Hewlett-Packard HP 110
Introduced:May 1984
Weight:9 pounds
CPU:Harris 80C86 @ 5.33MHz
Terminal emulator
Lotus 123 version 1A
Display:80 x 16 text LCD
480 x 128 pixels
Batteries:rechargeable lead-acid
Ports:HP-IL, RS-232
Built in 300 baud modem
OS:MS-DOS 2.11 in ROM

The HP 110 computer, also known as the HP Portable, is a portable MS-DOS computer produced by Hewlett-Packard. Probably the finest portable computer of its day, it has four-times the screen display as the popular but older TRS-80 model 100, and is screaming-fast at over 5 MHz.

The HP-110 is fairly heavy at 9 pounds, but has exceptional battery life, up to 16 hours. The operating system is MS-DOS 2.11, permanently stored in ROM. The BASIC programming language is not built-in, you have to load if from an external drive.

There is an enormous 256K of RAM, with MemoMaker, Lotus 123 and a terminal emulator built-in. Since the applications are executed directly from ROM, more RAM is available for user data.

The RAM is divided between system RAM and electronic disk emulation - a RAM-disk. Application data is stored on this virtual disk drive, which is fully MS-DOS compatible - it can even be formatted. Since the CMOS-based RAM is very power-efficient, stored data will be kept for months on a single charge.

On the down-side, there is no easy way to upgrade this system, as there are no internal expansion slots. It has no built-in floppy drive or hard disk, nor a standard cassette recorder interface.

The external ports are an HP-IL interface, a serial port, and a phone connection for the internal 300 baud modem, which works with the built-in terminal emulator.

The HP-IL interface is a two-wire, serial interface that can support up to 30 devices at once. Compatible devices include printers, the HP digital cassette drive, the HP-9114B battery-powered floppy drive (seen here on the right), and various test equipment.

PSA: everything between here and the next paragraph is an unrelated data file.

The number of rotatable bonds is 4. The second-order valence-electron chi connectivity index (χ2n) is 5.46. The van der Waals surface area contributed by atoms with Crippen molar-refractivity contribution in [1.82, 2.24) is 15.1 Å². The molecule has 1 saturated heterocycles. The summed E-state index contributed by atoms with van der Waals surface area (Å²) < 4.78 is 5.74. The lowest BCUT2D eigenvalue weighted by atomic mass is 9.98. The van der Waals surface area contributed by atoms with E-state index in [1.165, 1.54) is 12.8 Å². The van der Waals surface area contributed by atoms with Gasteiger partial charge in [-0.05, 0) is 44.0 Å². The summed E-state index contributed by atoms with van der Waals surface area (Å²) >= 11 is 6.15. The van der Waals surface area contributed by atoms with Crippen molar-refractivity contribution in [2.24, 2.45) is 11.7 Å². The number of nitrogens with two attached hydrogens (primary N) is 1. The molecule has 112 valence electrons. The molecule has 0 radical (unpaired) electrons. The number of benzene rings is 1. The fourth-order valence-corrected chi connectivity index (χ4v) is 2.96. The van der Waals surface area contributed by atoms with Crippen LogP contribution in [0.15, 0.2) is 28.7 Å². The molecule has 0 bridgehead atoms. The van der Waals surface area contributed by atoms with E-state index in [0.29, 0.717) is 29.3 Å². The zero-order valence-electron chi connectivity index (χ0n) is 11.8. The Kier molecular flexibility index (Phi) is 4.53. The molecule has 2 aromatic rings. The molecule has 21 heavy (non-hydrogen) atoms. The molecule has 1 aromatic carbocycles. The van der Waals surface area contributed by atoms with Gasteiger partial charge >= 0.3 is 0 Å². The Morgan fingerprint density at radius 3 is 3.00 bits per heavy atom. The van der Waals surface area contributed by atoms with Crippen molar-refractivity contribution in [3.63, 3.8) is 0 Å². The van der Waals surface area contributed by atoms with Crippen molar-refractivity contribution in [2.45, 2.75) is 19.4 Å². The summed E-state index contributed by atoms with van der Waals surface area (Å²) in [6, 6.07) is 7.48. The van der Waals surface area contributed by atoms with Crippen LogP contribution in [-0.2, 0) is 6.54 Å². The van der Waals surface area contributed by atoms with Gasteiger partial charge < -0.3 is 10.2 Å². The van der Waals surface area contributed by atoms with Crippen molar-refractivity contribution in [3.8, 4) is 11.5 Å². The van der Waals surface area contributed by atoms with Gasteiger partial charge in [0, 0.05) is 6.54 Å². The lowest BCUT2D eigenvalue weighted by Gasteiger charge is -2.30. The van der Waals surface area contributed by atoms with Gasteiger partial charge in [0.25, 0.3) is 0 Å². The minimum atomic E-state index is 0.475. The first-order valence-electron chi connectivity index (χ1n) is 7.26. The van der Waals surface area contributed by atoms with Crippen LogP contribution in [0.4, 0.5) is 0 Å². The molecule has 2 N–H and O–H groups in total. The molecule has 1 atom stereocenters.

One month after the HP 110 was released, BYTE magazine published a preview of the system, in June 1984.

In 1985, shortly after the HP 110 was released, HP came-out with the HP 110 Plus, or HP Portable Plus (model 45711A), priced at $2295, $700 cheaper than the 110.

It is very similar to the original 110, with these improvements:

A nice black carrying case is available for your HP 110 computer.

This HP-110 Plus system has additional ROMs installed for Time Manager, HP and VT Terminal, as well as Microsoft BASIC.

Related Links

  • Hewlett-Packard Series 100 FAQ from Blinkenlights Archaeological Institute
  • HP 110 at Silicium, The french computer museum

  • History of Hewlett-Packard Computers

    • 1972: Hewlett-Packard pioneers the era of personal computing with the first scientific hand-held calculator, the HP-35, which makes the engineer's slide rule obsolete.
    • 1973: Stephen Wozniak joins HP.
    • 1976: Steve Wozniak proposes that HP create a personal computer. He is rejected.
    • 1976: October - Steve Wozniak remains at HP, but is soon convinced that he should leave and join Apple Computer.
    • 1976: HP begins Project Capricorn, to build a computer-like calculator.
    • 1980: January - HP completes work on the Capricorn project, producing the HP-85. With a 32-character wide CRT display, small built-in printer, cassette tape recorder, and keyboard, it sold for US$3250.
    • 1980: February - HP announces that it will switch to Japanese makers of 16K RAM chips. HP had examined chips from Japan and the US, and found that chips from the best American firm had six times the failure rate of the worst Japanese producer.
    • 1982: HP introduces the HP-75C portable computer. Price is US$995.
    • 1983: June - HP introduces the HP-7475A 6-pen plotter, for US$1895.
    • 1983: October - HP unveils the HP-150 microcomputer.
    • 1984: May - HP introduces the HP-110 laptop computer.
    • 1984: HP introduces the LaserJet laser printer, featuring 300dpi resolution, for US$3,600.
    • 1987: HP releases the HP PaintJet color inkjet printer.
    • 1989: May - HP buys workstation maker Apollo Computer for US$476 million.
      Source: Chronology of Events in the History of Microcomputers

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